As reported in New Scientist, in Toronto, and many other cities around the globe, ‘smart city’ projects are underway. The concept of infrastructure interlinked by software isn’t new. Having Artificial Intelligence (AI) use data to actively improve our everyday lives seems like a worthwhile endeavour.
This is not just some futuristic concept, as for the past 12 months, the city of Hangzhou in China has collaborated with Alibaba and Foxcom to build the “City Brain” project, where AI started to run the city. For the past year AI has been sucking up every drop of data it could get its virtual hands on. Virtually every resident is tracked; their activity on social networks, their purchases, their movements, their commutes – everything is uploaded to the AI’s databases, where real-time decisions are made.
The stated goal of the project is to improve life in Hangzhou by letting artificial intelligence track traffic, crime, commutes, purchases, interactions, general movements, and much more. Residents were tracked both generally and specifically, with City Brain even plugged into local social media – it also tracks their cell phones.
The project has been considered an enormous success, and Alibaba is now packaging the system to export to other cities in China – and ultimately, the rest of the world. After a year under the new system, rush hour traffic is down 10% as the system uses hundreds of thousands of cameras dotted through out the city, tracking the movement of almost every car on the roads. It can instantly detect accidents, blockages, and can predict traffic flow 10 minutes ahead of time, then adjusts traffic light patterns to even the flow. Illegal parking is tracked in real time and the system will even contact individual commuters to offer detours and weather advisories.
Here is one the police love. If someone breaks the law, they too can be tracked throughout the city before being picked up by the police. The reality is that a fully ‘smart’ city means that pretty much every aspect of your life is tracked – the privacy issues are huge.
Why does it seem to work so well in Hangzhou? As Alibaba’s project leader, Xian-Sheng Hua stated…“In China, people have less concern with privacy, which allows us to move faster.”
“It’s easy to identify when people are not following the ‘normal’ behaviour patterns. Having identified people who are not ‘normal’, they can of course then be tracked – and who they meet with, where they go and so forth can also be quickly identified,” says Paul Bernal at the University of East Anglia, UK. “As a way to control dissident movements or anything the authorities don’t like, it’s perfect.”
According to the Gartner Group, an estimated 2.3 billion connected things will be used in smart cities this year – a 43% increase over 2016. This rise of digital connectivity also exposes a host of vulnerabilities cybercriminals will be lining up to exploit.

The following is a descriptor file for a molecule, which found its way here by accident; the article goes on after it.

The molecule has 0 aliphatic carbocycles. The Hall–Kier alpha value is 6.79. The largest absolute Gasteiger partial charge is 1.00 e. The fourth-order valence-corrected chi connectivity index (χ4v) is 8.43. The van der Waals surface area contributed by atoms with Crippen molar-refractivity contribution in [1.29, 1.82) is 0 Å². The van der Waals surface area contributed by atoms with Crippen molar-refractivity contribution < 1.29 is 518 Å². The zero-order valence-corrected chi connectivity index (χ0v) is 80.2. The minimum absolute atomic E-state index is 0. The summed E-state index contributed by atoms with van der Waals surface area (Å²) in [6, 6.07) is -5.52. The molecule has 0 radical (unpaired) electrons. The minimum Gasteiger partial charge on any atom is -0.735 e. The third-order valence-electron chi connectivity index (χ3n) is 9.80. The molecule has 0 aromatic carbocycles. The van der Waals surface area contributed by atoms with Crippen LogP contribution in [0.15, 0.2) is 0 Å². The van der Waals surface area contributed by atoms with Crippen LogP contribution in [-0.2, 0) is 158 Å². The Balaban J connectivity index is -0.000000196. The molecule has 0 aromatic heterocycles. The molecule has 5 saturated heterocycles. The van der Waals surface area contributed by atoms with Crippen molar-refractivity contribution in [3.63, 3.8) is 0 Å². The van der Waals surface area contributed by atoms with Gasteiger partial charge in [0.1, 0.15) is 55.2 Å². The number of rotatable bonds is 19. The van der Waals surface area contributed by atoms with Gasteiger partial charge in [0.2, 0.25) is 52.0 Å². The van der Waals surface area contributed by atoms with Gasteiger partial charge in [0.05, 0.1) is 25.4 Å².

In the video game Watch Dogs, you can play a hacker who takes over the central operating system of a futuristic, hyper-connected Chicago. Once you have control over the city’s security system, you can spy on residents using surveillance cameras, intercept phone calls, and cripple the city’s critical infrastructure, bringing the city to its knees.
While Watch Dogs is just a game, it illustrates a scenario that could happen in today’s increasingly smart cities. It was only recently that a major hack took place that targeted Internet infrastructure in the US with one of the largest DDoS attacks ever recorded. The root cause was tracked back to overlooked security vulnerabilities in hundreds of thousands of compromised connected video cameras. Similar Internet of Things (IoT) enabled cameras and sensors are driving forward the Smart City initiative that depends on these devices to manage the entire city’s infrastructure and assets. Essentially, this dependency suggests that even the smallest of security weak points within the Smart City infrastructure can escalate security exploitation to unimaginable and uncontrollable levels.
We are becoming a society that is more and more willing to have our every movement and conversation monitored for the perceived convenience of a ‘safer’ and more efficient city. We are giving up our individual rights and freedoms so that big government can better protect us.
It is a timely thought, as recently we had Remembrance Day in Canada, and Memorial Day in the US. On these days we honoured those who gave their lives to protect our rights and freedoms. The question going forward is, have we become too eager to give up those rights and freedoms that so many have died to preserve, simply to make our lives more convenient? A smart city is in reality, a surveillance city, where citizens’ privacy is the cost of the efficiency gains.